U.S. disability law includes a concept – equivalent facilitation -- that can address these comments to a reasonable degree. This concept, which is embodied in such sources as the Department’s Americans with Disabilities Act (ADA) regulations and the Americans with Disabilities Act Accessibility Guidelines (ADAAG), states that a transportation or other service provider can use a different accommodation in place of one required by regulation if the different accommodation provides substantially equivalent accessibility. The final rule permits U.S. and foreign carriers to apply to the Department for a determination of what the final rule will call an “equivalent alternative.” (We use this term is used in place of “equivalent facilitation” to avoid any possible confusion with the use of “equivalent facilitation” in other contexts.). If, with respect to a specific accommodation, the carrier demonstrates that what it wants to do will provide substantially equivalent accessibility to passengers with disabilities than literal compliance with a particular provision of the rule, the Department will determine that the carrier can comply with the rule using its alternative accommodation. This provision applies to equipment, policies, procedures, or any other method of complying with Part 382.

It should be emphasized that equivalent alternative determinations concern alternatives only to specific requirements of Part 382. The Department will not entertain an equivalent alternative request relating to an entire regulatory scheme (e.g., an application asserting that compliance with European Union regulations on services to passengers with disabilities was equivalent to Part 382 as a whole). It should be emphasized that the fact that a carrier policy or foreign regulation addresses the same subject as a provision of Part 382 does not mean the carrier policy or foreign regulation is an equivalent alternative. For example, both Part 382 and various carrier policies address the transportation of service animals. A policy or regulation that was more restrictive than Part 382 would not be viewed as an equivalent alternative, since it provided less, rather than substantially equivalent, accessibility for passengers who use service animals.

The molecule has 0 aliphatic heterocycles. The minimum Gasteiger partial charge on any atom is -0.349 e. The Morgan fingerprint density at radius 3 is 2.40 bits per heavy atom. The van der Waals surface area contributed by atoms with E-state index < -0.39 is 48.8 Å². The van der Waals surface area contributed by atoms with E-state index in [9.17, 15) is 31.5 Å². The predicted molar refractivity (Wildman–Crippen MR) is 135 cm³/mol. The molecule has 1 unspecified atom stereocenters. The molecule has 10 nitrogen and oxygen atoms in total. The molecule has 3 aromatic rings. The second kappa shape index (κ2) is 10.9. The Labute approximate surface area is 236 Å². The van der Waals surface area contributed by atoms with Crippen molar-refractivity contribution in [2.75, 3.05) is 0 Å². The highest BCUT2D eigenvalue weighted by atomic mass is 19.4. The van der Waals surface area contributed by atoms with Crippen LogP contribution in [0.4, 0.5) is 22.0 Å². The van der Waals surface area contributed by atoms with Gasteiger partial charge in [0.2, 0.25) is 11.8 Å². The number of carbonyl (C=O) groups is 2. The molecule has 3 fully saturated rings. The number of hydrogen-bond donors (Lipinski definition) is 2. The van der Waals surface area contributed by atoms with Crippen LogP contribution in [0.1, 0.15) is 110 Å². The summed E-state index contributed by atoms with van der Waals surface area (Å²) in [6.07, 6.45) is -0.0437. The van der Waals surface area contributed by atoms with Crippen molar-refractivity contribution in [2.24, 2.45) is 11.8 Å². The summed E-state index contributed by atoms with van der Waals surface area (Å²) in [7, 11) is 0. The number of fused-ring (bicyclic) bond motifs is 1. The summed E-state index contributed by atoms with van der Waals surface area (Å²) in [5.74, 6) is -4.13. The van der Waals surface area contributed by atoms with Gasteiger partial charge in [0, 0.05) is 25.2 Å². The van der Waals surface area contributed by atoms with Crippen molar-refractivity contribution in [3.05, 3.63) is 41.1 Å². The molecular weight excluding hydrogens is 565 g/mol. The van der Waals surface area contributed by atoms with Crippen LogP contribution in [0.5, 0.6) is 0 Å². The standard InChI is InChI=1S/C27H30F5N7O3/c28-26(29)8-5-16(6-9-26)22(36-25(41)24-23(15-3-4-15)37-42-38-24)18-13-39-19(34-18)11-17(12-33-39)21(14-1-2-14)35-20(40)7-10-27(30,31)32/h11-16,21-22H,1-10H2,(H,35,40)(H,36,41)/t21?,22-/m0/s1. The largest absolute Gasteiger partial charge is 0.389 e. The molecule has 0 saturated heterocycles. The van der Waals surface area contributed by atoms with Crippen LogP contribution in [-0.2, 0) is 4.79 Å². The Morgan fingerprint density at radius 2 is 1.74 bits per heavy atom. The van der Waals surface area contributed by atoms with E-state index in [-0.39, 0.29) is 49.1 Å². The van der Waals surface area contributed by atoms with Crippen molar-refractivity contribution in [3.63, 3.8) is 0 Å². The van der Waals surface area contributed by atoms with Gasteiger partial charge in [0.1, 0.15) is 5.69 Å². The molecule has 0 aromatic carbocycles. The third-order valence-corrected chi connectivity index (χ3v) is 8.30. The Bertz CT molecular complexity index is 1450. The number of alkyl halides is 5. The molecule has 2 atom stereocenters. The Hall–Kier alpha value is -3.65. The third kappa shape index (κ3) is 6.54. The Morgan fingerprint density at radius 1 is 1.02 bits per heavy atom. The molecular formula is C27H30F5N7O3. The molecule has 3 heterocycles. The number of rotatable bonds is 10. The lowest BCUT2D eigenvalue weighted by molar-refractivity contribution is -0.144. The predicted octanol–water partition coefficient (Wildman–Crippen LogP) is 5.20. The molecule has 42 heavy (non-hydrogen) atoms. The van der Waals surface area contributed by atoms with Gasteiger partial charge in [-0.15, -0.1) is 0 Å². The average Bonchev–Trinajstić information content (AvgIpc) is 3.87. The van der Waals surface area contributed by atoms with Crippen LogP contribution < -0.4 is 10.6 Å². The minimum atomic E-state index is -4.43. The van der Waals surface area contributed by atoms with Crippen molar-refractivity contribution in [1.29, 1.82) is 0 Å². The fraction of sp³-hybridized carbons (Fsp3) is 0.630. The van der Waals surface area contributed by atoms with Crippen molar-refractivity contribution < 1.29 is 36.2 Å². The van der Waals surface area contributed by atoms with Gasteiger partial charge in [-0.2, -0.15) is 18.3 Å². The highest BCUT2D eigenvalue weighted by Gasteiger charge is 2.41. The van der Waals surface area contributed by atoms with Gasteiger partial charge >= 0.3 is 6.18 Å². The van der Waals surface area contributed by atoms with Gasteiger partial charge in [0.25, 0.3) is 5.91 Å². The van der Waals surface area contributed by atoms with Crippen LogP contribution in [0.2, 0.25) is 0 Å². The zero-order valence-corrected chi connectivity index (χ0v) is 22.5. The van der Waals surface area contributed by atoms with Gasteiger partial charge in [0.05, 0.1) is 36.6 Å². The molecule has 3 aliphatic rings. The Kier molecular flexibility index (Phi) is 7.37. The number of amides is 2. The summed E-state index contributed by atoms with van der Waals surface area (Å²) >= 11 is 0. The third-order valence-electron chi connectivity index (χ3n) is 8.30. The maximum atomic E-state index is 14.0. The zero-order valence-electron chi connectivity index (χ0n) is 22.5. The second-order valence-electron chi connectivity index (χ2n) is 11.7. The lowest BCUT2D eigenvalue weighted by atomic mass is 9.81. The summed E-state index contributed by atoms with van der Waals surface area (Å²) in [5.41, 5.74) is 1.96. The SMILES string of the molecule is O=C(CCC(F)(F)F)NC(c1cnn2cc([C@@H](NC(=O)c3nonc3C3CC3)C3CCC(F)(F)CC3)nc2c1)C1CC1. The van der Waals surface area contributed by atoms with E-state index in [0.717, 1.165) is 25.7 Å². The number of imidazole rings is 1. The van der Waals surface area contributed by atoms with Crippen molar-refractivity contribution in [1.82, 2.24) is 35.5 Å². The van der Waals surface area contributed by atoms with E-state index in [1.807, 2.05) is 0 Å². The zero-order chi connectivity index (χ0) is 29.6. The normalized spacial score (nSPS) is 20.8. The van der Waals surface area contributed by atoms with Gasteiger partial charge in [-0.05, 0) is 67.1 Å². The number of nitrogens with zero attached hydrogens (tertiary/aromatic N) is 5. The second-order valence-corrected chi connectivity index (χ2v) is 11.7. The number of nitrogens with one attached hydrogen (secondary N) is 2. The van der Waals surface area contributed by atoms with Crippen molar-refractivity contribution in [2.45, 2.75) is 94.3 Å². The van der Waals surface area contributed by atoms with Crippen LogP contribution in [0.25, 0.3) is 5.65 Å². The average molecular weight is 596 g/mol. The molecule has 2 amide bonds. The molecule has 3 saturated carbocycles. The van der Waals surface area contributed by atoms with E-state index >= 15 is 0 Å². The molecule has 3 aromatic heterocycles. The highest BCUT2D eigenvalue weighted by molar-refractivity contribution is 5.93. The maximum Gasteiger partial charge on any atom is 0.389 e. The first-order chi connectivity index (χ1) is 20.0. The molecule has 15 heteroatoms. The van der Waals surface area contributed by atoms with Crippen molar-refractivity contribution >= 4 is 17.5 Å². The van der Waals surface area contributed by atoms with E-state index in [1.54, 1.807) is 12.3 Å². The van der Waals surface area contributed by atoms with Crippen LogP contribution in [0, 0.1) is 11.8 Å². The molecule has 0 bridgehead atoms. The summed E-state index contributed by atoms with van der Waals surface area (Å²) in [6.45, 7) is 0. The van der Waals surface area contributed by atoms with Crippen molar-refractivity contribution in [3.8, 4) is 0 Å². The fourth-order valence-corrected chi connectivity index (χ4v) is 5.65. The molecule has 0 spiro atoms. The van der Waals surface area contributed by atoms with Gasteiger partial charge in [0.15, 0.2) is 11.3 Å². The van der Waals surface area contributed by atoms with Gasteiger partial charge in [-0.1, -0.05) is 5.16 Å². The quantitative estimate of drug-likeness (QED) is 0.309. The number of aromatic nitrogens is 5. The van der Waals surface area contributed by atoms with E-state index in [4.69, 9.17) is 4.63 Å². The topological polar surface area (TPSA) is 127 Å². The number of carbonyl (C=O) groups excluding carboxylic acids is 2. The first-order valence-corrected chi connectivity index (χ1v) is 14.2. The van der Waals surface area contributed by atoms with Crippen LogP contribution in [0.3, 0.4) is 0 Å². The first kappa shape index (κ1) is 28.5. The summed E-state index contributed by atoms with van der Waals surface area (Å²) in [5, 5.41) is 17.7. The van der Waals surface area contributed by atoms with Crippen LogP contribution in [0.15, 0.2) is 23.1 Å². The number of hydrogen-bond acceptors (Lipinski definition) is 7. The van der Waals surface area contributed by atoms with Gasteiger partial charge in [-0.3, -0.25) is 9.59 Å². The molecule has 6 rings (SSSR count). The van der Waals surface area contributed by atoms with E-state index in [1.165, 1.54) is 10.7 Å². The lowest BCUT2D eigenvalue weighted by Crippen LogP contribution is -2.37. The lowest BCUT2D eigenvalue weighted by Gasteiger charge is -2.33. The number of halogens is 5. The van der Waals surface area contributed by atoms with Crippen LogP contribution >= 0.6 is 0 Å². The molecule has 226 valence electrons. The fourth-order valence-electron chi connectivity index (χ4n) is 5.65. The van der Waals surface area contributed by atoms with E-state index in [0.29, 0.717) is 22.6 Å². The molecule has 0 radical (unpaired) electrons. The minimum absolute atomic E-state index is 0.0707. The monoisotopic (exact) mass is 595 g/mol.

As with the conflict of laws waiver, if a carrier submits a request for an equivalent alternative determination within 120 days of the publication of this Part, the Department will endeavor to have a response to the carrier by the effective date of the rule. If the Department has not responded by that time, the carrier can implement its proposed equivalent alternative until and unless the Department disapproves it. However, with respect to a request filed subsequent to that date, carriers must begin complying with the Part 382 provision when it becomes effective, and could not use their proposed equivalent alternative until and unless the Department approved it.